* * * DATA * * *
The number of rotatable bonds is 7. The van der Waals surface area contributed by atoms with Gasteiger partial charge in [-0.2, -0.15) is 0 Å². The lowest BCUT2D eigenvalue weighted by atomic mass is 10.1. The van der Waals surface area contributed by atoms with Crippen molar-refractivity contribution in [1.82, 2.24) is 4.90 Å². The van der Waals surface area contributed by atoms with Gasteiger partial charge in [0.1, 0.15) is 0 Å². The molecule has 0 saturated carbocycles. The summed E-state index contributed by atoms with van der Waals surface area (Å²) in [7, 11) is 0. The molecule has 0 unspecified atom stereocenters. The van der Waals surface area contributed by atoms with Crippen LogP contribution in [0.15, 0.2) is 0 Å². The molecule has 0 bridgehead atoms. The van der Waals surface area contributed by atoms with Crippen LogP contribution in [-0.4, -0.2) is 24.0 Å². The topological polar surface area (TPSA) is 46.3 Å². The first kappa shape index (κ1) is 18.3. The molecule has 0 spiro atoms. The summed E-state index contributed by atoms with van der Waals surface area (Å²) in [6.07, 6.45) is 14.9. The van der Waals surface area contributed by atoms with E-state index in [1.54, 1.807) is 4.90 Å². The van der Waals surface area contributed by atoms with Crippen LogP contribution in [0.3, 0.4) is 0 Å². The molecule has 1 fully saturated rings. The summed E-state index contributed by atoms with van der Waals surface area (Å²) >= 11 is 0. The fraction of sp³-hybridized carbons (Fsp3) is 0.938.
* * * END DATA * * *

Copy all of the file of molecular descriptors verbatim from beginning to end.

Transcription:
The number of rotatable bonds is 7. The van der Waals surface area contributed by atoms with Gasteiger partial charge in [-0.2, -0.15) is 0 Å². The lowest BCUT2D eigenvalue weighted by atomic mass is 10.1. The van der Waals surface area contributed by atoms with Crippen molar-refractivity contribution in [1.82, 2.24) is 4.90 Å². The van der Waals surface area contributed by atoms with Gasteiger partial charge in [0.1, 0.15) is 0 Å². The molecule has 0 saturated carbocycles. The summed E-state index contributed by atoms with van der Waals surface area (Å²) in [7, 11) is 0. The molecule has 0 unspecified atom stereocenters. The van der Waals surface area contributed by atoms with Crippen LogP contribution in [0.15, 0.2) is 0 Å². The molecule has 0 bridgehead atoms. The van der Waals surface area contributed by atoms with Crippen LogP contribution in [-0.4, -0.2) is 24.0 Å². The topological polar surface area (TPSA) is 46.3 Å². The first kappa shape index (κ1) is 18.3. The molecule has 0 spiro atoms. The summed E-state index contributed by atoms with van der Waals surface area (Å²) in [6.07, 6.45) is 14.9. The van der Waals surface area contributed by atoms with E-state index in [1.54, 1.807) is 4.90 Å². The van der Waals surface area contributed by atoms with Crippen LogP contribution in [0.3, 0.4) is 0 Å². The molecule has 1 fully saturated rings. The summed E-state index contributed by atoms with van der Waals surface area (Å²) >= 11 is 0. The fraction of sp³-hybridized carbons (Fsp3) is 0.938.